SignPath aims to turn code signing into a controlled and repeatable process that aligns the needs of both development teams and InfoSec people.

While practices, tools and services for code signing usually focus on certificate management, there are also important process requirements. There are many recommendations, but they are hard and expensive to implement. SignPath addresses code signing from a process perspective. Our topmost priority is to make it easy to set up a code signing process that just works for development teams and is secure and auditable at the same time.

There is often a conflict of interests: development teams need to be responsive and productive and want InfoSec to get out of the way. On the other hand, InfoSec is responsible for minimizing the considerable risk associated with code signing and therefore need to get control over the process.

Developer priorities InfoSec priorities
  • Sign code so it will work for end-users
    • Installation of downloaded files
    • App store submissions
    • DevOps: Use application control/whitelisting on dedicated servers
  • Simplicity
    • Sign multiple artifacts in one final step
    • Including nested artifacts (e.g. programs contained in installers)
    • Tool support, clear error messages
  • Agility
    • Minimize overhead per release
    • Support release processes and branching models
  • Continuous integration (CI)
    • Simle integration with CI tools and services
    • No messing with complicated tools, dongles, certificate stores
    • Fully automated builds
  • Sign code so execution policies can be installed
    • Windows: WDAC Code Integrity or AppLocker
    • Third party whitelisting products
  • Control certificate issuance and renewal
    • Get certificates from commercial or in-house Certificate Authorities
    • Monitor validity periods
  • Private key security
    • Secure HSM key generation and storage
    • Create certificate signing requests
    • Prevent direct access to HSM
  • Ensure reliable signing methods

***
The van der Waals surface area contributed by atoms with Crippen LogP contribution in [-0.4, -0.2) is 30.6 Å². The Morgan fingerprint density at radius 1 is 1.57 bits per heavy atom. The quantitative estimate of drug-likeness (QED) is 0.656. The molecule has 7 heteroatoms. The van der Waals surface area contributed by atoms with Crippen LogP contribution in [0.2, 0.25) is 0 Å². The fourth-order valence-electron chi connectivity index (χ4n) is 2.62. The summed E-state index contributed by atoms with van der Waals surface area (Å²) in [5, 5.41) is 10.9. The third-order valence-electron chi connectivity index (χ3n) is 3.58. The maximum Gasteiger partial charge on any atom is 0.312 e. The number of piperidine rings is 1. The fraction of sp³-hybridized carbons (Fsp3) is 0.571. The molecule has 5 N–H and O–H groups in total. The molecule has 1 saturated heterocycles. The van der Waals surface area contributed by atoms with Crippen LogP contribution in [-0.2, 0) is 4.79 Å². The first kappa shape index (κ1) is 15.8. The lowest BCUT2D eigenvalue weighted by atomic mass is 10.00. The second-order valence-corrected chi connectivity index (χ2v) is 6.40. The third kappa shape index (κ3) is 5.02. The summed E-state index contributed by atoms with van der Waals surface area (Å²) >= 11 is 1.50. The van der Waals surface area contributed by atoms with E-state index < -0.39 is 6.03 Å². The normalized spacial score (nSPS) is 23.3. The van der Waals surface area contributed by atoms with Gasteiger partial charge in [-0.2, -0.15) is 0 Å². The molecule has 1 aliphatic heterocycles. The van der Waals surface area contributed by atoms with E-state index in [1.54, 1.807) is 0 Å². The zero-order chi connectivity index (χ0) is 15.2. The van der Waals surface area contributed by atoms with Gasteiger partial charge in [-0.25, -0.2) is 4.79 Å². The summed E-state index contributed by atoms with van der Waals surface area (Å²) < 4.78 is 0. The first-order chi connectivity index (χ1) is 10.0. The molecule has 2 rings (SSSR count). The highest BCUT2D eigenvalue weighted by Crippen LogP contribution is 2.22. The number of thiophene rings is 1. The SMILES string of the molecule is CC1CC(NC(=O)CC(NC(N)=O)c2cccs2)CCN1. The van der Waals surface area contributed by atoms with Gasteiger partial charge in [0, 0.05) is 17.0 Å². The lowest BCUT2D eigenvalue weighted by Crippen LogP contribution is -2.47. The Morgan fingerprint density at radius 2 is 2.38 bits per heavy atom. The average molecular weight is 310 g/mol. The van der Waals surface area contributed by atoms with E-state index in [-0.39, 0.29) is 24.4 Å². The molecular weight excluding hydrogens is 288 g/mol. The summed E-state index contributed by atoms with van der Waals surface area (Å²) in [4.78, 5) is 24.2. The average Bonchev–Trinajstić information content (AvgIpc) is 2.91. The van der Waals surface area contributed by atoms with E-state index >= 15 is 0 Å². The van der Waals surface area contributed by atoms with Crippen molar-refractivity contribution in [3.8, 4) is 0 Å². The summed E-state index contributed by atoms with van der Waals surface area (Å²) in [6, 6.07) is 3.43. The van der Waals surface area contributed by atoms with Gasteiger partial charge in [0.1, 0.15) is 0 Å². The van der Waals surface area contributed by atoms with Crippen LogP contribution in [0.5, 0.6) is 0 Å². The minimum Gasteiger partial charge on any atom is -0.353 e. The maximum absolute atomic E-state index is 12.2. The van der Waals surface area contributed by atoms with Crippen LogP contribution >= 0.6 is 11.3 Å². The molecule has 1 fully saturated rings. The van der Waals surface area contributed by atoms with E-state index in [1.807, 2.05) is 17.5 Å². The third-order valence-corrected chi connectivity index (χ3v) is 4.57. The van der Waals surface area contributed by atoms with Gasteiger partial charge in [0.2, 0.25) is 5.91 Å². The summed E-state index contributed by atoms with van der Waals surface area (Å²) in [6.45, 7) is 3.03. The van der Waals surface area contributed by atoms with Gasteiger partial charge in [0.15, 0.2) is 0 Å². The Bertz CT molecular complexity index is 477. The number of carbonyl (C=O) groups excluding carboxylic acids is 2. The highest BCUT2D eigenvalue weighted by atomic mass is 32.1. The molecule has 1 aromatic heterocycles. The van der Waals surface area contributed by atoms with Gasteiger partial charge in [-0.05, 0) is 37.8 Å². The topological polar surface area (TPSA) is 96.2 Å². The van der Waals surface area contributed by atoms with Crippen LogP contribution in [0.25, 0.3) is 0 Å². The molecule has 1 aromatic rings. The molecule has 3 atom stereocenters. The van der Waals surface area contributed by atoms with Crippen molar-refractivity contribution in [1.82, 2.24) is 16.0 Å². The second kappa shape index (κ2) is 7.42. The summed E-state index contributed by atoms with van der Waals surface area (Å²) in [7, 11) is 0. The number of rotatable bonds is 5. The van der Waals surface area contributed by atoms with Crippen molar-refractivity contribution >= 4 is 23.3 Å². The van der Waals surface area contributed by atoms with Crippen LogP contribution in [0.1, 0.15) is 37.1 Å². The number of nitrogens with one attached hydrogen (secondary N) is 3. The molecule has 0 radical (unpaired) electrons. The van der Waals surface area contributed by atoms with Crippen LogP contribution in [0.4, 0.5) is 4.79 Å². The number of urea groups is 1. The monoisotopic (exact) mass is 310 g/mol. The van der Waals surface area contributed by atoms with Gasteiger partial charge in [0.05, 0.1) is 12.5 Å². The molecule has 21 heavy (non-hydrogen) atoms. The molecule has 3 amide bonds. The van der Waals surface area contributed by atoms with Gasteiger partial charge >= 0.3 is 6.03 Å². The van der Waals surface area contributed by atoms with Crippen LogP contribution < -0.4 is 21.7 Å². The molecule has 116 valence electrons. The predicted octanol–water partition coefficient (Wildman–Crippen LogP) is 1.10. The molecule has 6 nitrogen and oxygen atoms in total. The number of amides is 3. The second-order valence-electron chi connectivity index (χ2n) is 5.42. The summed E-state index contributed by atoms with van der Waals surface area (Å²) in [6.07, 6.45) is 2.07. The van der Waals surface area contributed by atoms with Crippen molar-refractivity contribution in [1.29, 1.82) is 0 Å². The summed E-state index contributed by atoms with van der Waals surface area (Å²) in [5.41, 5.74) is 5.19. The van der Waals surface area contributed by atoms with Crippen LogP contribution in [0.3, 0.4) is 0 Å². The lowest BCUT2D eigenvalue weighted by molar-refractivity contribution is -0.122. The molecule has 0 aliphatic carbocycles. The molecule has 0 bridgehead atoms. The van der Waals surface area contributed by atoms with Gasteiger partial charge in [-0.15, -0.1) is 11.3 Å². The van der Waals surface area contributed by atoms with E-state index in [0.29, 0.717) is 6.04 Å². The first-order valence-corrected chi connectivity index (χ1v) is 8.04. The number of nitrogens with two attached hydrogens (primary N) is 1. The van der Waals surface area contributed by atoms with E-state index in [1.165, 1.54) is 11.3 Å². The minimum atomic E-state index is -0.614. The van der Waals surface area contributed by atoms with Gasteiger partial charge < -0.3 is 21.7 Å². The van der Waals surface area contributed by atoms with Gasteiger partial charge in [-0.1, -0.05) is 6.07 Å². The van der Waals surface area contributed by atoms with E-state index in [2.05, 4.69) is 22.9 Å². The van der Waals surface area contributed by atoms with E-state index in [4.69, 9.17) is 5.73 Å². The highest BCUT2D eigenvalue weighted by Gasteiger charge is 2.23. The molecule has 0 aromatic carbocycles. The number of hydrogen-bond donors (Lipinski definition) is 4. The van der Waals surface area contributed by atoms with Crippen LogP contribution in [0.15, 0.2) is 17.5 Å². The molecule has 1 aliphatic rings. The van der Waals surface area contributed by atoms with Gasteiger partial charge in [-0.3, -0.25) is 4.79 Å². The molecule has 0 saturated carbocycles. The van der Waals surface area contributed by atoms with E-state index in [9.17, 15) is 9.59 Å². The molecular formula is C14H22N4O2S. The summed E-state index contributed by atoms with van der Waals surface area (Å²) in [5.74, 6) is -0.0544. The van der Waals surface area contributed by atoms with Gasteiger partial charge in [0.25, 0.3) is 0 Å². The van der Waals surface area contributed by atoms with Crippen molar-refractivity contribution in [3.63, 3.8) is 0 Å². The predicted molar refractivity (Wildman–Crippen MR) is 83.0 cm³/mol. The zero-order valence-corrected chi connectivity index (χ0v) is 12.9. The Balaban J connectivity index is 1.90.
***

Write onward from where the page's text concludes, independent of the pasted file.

• Only use secure algorithms and ciphers, strong keys
    • Always use time stamps
  • Constrain certificate usage for products and projects
    • Restrictions based on content
  • Enforce signing process through policies
    • Focus on policy definition, automate enforcement for individual signing requests
    • Define test- and release-signing policies per product/project
    • CA-issued certificates require stricter policies and monitoring than test certificates
    • Assign user roles for submission and approval
  • Full auditing and notifications
    • Audit data must retain to release process
    • Detect unusual activities

SignPath provides a simple model that meets the requirements of both parties. It's easy to set up and does not interfere with development processes, while at the same time providing full control for toe InfoSec team.

Setting up SignPath

Step Responsible Description
Create an organization InfoSec Register for a free trial (paid subscriptions coming soon)
Create or import certificates InfoSec
  • Create self-signed certificates for test-signing
  • Create Certificate Signing Requests (CSRs) and import certificates from a commercial Certificate Authority (CA) or an in-house CA.
  • Import existing certificates (potentially insecure)
  • Disable existing certificates
You will need at least two certificates (for test- and release-signing), but may choose to get different certificates for each product, customer, etc.
Invite users InfoSec
  • Invite other users to your team or organization
  • Create CI user accounts to integrate SignPath in your automated builds
Create projects Development Identify projects that need to be signed, restrict their content and define which elements need signing.
  • Multiple files can be signed in a single step (includes deep signing of nested artifacts)
  • The artifact configuration may be maintained by the development team and submitted to SignPath administrators when they change.
Create signing policies InfoSec For each project
  • Create at least a test-signing and a release-signing policy
  • Assign a certificate and user permissions to each signing policy
Integrate into CI builds Development Use our Powershell module or call our API for automatically submitting signing requests to SignPath. See Build system integration

See Key concepts for details about projects and signing policies.

Note that currently, all setup steps have to be performed using the Administrator role. This role might be assigned to InfoSec staff only, or shared with dedicated people from the development teams. If you aim for the highest security, we recommend giving this role only to InfoSec people and have them working directly with the development teams.

Using SignPath


There are two ways for submitting signing requests:

  • Use the Web application to submit artifacts for signing
    • Go to application dashboard
    • Select a project and signing policy
    • Upload a file
  • Use the PowerShell module or call our API

In any case, you will receive e-mail notifications for your request and be able to monitor them in the Web application.


For signing policies that require approval, each approver will receive an e-mail notification whenever an approval is requested. They can also review signing request waiting for their approval in the Web application.


Administrator will be notified about important events. They can also use the Web application to see a full activity audit for each entity, including users, certificates, projects and policies, and signing requests.

Last modified: 15. November 2018